A Discussion with Abdurakhim Nazarov, Imam Khatib, Umar Ibni Abdulaziz Mosque, Tajikistan

With: Abdurakhim Nazarov

December 18, 2010

Background: This discussion is background for a consultation on faith and development in South and Central Asia in Dhaka, Bangladesh, on January 10-11, 2011. The interview was by telephone between Michael Bodakowski and Abdurakhim Nazarov; Tajik-English interpretation was provided by Manizha Haitova. In this conversation, Imam Khatib Nazarov discusses his role as a Muslim leader engaged in social welfare programming in Tajikistan. He describes programs on HIV/AIDS prevention, imam training, and how Muslim teachings inform his dissemination of social welfare information. Low education levels is a challenge that hinders active involvement of imams in development programming; however, he argues that given the influential position held by imams in society, the effort is nonetheless worthwhile. He discusses relationships between government and religious institutions and the revival of Islamic education post-USSR. He describes gender challenges in Tajikistan as largely shaped by cultural tradition, not religious teachings.

How did you come to the position you are in today?

I was born in 1964 in Tajikistan, into a very religious family where my parents educated me on the importance of religion. After I graduated from high school, I attended the Tajik National University and studied the history of Eastern Countries. During the Soviet period, there were not many Islamic Institutes, so I could not learn about Islam and religion. Thus, when I was young, I was not taught about Islam through formal schooling; my first teacher was my grandfather and my first education in Islam was through the family. Many years later, I was taught by some very famous theologians in Tajikistan, including Mahdumi Ahmed, Cedric Rakmon and others.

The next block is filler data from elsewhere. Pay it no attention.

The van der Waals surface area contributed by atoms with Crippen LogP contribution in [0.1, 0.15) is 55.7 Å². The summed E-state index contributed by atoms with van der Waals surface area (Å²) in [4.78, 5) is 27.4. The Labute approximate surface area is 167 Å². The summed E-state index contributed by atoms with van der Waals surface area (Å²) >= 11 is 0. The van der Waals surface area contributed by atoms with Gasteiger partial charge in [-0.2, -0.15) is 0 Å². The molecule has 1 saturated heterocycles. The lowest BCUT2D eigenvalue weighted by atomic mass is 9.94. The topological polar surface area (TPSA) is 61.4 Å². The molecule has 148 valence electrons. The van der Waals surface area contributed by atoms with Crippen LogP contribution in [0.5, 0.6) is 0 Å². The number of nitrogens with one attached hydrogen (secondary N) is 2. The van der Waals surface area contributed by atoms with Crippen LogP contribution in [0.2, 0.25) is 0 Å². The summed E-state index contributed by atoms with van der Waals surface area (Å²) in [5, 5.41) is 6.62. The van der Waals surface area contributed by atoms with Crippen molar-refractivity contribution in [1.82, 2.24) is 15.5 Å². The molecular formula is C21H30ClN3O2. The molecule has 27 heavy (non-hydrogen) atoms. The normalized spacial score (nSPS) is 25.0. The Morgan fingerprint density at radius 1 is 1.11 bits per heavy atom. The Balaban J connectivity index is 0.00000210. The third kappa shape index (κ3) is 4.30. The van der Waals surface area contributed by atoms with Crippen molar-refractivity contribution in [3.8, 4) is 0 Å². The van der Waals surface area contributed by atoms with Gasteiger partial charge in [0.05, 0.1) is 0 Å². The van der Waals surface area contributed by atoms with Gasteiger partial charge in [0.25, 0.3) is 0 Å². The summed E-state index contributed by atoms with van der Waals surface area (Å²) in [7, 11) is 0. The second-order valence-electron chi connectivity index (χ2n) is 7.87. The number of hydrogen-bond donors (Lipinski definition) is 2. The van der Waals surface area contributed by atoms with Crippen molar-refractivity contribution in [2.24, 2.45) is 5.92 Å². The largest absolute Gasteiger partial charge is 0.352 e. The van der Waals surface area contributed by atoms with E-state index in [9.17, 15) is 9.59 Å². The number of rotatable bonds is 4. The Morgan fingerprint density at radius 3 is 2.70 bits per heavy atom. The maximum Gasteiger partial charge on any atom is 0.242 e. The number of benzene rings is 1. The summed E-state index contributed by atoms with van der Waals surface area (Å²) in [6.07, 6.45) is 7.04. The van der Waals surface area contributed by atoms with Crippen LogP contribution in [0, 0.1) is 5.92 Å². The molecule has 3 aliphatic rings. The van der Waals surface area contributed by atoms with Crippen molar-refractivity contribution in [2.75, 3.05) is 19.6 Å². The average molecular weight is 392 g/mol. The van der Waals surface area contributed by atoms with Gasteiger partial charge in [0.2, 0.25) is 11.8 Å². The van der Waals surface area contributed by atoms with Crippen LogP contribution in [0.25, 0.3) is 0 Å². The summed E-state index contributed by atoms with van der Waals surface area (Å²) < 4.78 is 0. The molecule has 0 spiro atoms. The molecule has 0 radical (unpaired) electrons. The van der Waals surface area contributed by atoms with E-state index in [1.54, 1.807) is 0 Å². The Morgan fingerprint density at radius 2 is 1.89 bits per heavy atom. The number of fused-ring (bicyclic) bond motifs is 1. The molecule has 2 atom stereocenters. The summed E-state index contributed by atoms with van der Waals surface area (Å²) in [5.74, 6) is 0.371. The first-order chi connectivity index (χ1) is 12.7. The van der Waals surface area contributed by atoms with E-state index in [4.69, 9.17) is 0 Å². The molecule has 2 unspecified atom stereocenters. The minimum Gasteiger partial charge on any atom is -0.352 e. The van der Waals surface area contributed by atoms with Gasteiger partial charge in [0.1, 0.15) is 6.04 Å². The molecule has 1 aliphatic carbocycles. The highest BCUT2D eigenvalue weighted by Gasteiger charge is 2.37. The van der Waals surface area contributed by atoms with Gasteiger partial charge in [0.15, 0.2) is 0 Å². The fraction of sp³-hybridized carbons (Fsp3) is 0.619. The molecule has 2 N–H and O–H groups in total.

In the Soviet period there were barriers to receiving Islamic education. Special Agents and the KGB were always watching our actions, so I tried to do my work without being detected. In the district where I live now, in Dushanbe, in each family there were at least one or two students who were educated in private. We tried to join together and collect people to study Islamic education, even though we were all afraid of the government. Given the security concerns and secrecy, it was very difficult to maintain a sense of structure and cohesiveness in the community.

After graduation from university, I spent two years in Afghanistan with the military. After returning to Tajikistan, I was involved in small business training. I continued my Islamic education, and also became a teacher and eventually an Islamic leader. I have had the fortune of having many followers, and an additional 25 to 30 people have also become religious leaders after following my instruction. I taught Islamic education in Dushanbe where there are facilities for religious education. The main topics of our educational curriculum were related to the Hadith and Islamic law. I provided higher education to religious leaders.